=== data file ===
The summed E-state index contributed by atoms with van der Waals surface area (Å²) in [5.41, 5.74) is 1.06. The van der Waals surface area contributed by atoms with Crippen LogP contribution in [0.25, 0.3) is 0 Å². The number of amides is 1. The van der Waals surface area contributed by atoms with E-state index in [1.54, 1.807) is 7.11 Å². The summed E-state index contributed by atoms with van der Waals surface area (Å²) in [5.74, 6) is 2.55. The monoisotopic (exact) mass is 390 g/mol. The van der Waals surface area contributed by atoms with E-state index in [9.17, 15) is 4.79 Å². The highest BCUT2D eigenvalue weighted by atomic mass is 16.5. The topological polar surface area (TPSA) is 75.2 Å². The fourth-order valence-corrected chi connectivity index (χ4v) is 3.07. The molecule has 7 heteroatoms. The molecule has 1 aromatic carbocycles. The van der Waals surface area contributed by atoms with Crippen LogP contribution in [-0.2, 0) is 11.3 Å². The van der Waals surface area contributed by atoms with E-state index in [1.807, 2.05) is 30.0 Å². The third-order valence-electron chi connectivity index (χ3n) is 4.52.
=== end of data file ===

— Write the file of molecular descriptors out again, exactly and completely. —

The summed E-state index contributed by atoms with van der Waals surface area (Å²) in [5.41, 5.74) is 1.06. The van der Waals surface area contributed by atoms with Crippen LogP contribution in [0.25, 0.3) is 0 Å². The number of amides is 1. The van der Waals surface area contributed by atoms with E-state index in [1.54, 1.807) is 7.11 Å². The summed E-state index contributed by atoms with van der Waals surface area (Å²) in [5.74, 6) is 2.55. The monoisotopic (exact) mass is 390 g/mol. The van der Waals surface area contributed by atoms with E-state index in [9.17, 15) is 4.79 Å². The highest BCUT2D eigenvalue weighted by atomic mass is 16.5. The topological polar surface area (TPSA) is 75.2 Å². The fourth-order valence-corrected chi connectivity index (χ4v) is 3.07. The molecule has 7 heteroatoms. The molecule has 1 aromatic carbocycles. The van der Waals surface area contributed by atoms with Crippen LogP contribution in [-0.2, 0) is 11.3 Å². The van der Waals surface area contributed by atoms with E-state index in [1.807, 2.05) is 30.0 Å². The third-order valence-electron chi connectivity index (χ3n) is 4.52.